Cohendescribes how her father was losing speech, and finding it hard tocommunicate with those close to him. She says, “His own speech ispared down now, skeletal, like he has become, moreover, eloquent. Hehimself has begun to speak in poetry.” (Cohen, 2007, p.54).However, Cohen finds solace in the way the way that her father islosing speech. Her father is slowly learning to substitute words,when she cannot find the exact words that he wants to use in aconversation. Just as Coste explains, this is a reassurance for thefamily members of the patients that communication is not all donewith when the patients begin developing related difficulties. Laterin the novel, Cohen says that her father was able to speak to herwith clarity, and even address her by her name. This reflects Coste’ssecond tenet, that communication is not all lost.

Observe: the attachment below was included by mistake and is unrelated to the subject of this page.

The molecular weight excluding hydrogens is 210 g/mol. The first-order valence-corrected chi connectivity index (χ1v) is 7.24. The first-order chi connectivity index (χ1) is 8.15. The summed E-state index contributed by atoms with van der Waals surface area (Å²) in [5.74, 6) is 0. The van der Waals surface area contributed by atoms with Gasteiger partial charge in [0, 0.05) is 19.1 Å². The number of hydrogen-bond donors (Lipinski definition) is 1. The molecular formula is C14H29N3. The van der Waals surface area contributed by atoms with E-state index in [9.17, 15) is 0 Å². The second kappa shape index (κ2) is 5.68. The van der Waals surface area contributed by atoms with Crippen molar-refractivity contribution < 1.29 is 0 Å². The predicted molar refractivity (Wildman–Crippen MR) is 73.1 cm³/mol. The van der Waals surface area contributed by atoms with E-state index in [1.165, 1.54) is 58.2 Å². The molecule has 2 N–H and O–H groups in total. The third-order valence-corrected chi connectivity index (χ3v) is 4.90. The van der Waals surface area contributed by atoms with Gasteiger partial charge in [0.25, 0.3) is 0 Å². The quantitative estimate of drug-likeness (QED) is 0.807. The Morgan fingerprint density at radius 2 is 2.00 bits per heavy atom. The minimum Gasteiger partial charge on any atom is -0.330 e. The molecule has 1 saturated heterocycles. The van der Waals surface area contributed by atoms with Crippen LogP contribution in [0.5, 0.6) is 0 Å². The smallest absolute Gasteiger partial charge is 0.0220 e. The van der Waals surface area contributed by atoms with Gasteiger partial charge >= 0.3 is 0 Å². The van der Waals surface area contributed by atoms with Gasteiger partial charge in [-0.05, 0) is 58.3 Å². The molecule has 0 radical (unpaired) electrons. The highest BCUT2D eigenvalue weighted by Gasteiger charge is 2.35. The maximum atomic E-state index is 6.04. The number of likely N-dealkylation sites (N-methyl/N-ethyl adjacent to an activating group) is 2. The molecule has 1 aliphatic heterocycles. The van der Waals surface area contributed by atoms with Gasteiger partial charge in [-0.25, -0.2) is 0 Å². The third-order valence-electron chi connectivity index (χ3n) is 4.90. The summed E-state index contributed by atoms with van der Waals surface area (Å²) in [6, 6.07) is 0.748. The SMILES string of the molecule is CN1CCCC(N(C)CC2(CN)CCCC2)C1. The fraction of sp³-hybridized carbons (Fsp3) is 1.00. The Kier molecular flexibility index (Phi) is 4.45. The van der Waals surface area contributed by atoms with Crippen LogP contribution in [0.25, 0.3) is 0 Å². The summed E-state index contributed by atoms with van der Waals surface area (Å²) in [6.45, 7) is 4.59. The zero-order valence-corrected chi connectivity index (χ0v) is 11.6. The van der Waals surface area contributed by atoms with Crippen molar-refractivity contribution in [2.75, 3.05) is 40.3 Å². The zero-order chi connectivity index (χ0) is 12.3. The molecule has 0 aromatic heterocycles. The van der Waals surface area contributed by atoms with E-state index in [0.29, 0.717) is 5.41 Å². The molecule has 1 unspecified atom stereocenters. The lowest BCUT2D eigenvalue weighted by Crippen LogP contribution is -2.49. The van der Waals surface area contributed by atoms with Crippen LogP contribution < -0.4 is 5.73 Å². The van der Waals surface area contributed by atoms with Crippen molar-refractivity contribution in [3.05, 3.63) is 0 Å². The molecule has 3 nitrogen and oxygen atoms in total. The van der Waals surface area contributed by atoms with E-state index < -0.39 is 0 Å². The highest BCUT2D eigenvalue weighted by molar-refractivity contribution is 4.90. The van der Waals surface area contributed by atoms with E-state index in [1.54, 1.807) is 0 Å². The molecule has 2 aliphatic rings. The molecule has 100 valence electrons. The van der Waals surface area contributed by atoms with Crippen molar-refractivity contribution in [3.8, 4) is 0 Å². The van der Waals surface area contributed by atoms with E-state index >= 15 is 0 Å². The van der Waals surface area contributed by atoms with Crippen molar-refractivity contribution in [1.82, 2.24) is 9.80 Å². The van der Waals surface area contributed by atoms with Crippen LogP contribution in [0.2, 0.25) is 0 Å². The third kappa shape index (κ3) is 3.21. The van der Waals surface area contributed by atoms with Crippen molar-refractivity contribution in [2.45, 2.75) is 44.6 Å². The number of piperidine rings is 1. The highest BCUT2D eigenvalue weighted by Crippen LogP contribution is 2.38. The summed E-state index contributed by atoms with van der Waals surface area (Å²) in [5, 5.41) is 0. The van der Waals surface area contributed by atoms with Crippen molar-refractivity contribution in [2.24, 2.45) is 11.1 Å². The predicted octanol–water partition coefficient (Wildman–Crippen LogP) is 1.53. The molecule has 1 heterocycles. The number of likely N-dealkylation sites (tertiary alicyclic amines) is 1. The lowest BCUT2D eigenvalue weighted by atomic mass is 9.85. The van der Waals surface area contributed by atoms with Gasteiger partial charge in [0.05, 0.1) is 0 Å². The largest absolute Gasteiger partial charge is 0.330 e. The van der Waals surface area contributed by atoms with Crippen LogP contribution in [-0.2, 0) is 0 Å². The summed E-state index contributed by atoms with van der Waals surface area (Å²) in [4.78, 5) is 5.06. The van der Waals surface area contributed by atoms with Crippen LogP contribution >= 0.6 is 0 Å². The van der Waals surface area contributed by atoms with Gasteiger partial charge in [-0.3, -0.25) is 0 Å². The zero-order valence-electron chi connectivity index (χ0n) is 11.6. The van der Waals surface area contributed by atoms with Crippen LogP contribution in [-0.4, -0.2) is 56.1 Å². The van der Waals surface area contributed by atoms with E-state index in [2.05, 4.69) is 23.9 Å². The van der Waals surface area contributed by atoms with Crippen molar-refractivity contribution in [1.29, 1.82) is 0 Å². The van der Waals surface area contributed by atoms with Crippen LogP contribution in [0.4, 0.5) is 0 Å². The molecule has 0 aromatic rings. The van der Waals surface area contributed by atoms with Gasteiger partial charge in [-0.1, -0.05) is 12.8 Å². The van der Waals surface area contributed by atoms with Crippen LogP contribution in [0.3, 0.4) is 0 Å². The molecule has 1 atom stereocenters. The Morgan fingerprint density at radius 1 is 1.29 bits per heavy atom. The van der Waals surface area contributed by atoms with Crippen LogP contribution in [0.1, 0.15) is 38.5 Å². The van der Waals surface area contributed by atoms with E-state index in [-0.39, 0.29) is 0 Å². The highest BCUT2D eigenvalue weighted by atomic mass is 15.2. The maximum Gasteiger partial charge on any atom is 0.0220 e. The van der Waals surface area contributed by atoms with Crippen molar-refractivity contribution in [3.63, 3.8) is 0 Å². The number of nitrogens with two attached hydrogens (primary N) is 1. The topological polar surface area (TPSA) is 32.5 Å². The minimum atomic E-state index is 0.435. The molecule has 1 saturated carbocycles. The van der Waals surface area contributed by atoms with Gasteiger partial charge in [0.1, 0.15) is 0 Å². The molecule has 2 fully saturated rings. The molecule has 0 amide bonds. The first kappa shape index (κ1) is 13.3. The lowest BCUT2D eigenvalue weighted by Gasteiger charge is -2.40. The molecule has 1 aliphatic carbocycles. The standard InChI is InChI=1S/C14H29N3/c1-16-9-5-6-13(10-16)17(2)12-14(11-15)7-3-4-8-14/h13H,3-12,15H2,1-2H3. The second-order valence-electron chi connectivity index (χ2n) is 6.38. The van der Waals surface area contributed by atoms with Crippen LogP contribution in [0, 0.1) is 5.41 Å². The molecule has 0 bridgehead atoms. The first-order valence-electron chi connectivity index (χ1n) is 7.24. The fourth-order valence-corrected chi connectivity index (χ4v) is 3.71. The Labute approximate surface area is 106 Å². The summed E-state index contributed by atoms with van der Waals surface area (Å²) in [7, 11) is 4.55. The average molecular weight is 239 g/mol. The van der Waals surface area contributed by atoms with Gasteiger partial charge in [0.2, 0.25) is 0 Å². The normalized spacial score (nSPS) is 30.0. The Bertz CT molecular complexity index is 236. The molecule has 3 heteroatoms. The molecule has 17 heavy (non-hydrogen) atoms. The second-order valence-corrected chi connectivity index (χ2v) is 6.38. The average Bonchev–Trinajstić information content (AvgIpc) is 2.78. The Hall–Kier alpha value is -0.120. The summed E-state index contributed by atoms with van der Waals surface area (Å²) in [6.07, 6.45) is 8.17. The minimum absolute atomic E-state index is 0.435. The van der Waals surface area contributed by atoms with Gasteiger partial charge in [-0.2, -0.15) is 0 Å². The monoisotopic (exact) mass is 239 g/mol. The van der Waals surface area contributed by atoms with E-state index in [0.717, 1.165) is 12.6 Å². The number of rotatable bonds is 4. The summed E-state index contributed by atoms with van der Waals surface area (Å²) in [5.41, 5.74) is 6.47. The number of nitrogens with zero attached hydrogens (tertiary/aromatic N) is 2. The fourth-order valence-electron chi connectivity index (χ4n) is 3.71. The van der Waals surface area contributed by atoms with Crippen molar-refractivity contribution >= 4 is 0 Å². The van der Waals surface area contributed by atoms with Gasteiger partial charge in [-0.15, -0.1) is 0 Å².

Costenotes that the family and friends of the patients have to focus onwhatever skills that remain in the patients (Coste, 2003, p.85).According to him, those close to the patient need not to focus onwhat the patient has lost, instead, focus on supporting the skillsthat they still have left in them. This helps the patients tocompensate any lost abilities and go on with their day-to-dayactivities. One of the skills identified is bathing. According toCoste, a number of problems may crop up when the patient faces theshower. These include perceiving the shower as a first-time ordeal,loss of control when removing clothes fear for the sound of runningwater (Coste, 2003, p.88). As such, the caregiver has to maximizeefforts to instill confidence in the patient, as a way of comfortingthem and helping them cope on well. There are possibilities that thepatients may find it joy in their remaining skills, hence, feel lessdepressed.